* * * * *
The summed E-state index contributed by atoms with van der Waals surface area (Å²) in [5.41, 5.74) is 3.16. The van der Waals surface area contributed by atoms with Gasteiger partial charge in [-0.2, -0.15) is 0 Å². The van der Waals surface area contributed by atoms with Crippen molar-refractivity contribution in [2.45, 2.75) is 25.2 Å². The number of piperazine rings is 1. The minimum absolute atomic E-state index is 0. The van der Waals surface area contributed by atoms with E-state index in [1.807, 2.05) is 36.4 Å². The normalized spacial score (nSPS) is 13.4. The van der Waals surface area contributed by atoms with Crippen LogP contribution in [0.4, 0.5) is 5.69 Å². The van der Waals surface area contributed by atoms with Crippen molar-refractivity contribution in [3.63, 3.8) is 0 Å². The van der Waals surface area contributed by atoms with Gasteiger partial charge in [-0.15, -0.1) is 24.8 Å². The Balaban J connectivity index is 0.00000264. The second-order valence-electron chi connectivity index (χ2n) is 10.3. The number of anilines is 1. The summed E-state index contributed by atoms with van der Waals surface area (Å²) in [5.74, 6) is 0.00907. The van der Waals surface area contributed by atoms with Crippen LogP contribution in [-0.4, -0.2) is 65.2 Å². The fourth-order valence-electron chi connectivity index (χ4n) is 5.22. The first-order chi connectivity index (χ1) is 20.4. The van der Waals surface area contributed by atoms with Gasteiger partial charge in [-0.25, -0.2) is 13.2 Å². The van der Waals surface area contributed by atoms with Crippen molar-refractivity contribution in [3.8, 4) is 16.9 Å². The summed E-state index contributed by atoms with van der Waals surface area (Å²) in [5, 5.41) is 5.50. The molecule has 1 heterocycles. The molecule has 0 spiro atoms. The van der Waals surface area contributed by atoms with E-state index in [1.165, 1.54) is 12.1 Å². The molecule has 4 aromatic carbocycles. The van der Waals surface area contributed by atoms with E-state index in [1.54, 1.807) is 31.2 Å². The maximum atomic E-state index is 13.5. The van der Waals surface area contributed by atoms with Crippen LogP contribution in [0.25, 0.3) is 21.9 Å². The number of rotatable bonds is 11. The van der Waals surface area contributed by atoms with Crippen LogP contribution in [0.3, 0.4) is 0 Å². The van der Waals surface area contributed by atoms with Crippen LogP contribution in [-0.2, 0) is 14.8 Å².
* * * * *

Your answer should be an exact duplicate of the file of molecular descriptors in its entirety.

The summed E-state index contributed by atoms with van der Waals surface area (Å²) in [5.41, 5.74) is 3.16. The van der Waals surface area contributed by atoms with Gasteiger partial charge in [-0.2, -0.15) is 0 Å². The van der Waals surface area contributed by atoms with Crippen molar-refractivity contribution in [2.45, 2.75) is 25.2 Å². The number of piperazine rings is 1. The minimum absolute atomic E-state index is 0. The van der Waals surface area contributed by atoms with E-state index in [1.807, 2.05) is 36.4 Å². The normalized spacial score (nSPS) is 13.4. The van der Waals surface area contributed by atoms with Crippen LogP contribution in [0.4, 0.5) is 5.69 Å². The van der Waals surface area contributed by atoms with Crippen molar-refractivity contribution in [3.63, 3.8) is 0 Å². The van der Waals surface area contributed by atoms with Gasteiger partial charge in [-0.15, -0.1) is 24.8 Å². The Balaban J connectivity index is 0.00000264. The second-order valence-electron chi connectivity index (χ2n) is 10.3. The number of anilines is 1. The summed E-state index contributed by atoms with van der Waals surface area (Å²) in [5.74, 6) is 0.00907. The van der Waals surface area contributed by atoms with Crippen LogP contribution in [-0.4, -0.2) is 65.2 Å². The fourth-order valence-electron chi connectivity index (χ4n) is 5.22. The first-order chi connectivity index (χ1) is 20.4. The van der Waals surface area contributed by atoms with Gasteiger partial charge in [-0.25, -0.2) is 13.2 Å². The van der Waals surface area contributed by atoms with Crippen molar-refractivity contribution in [3.8, 4) is 16.9 Å². The summed E-state index contributed by atoms with van der Waals surface area (Å²) in [5, 5.41) is 5.50. The molecule has 1 heterocycles. The molecule has 0 spiro atoms. The van der Waals surface area contributed by atoms with E-state index in [1.165, 1.54) is 12.1 Å². The molecule has 4 aromatic carbocycles. The van der Waals surface area contributed by atoms with E-state index in [1.54, 1.807) is 31.2 Å². The maximum atomic E-state index is 13.5. The van der Waals surface area contributed by atoms with Crippen LogP contribution in [0.25, 0.3) is 21.9 Å². The number of rotatable bonds is 11. The van der Waals surface area contributed by atoms with Crippen LogP contribution in [0.3, 0.4) is 0 Å². The van der Waals surface area contributed by atoms with Crippen LogP contribution in [-0.2, 0) is 14.8 Å².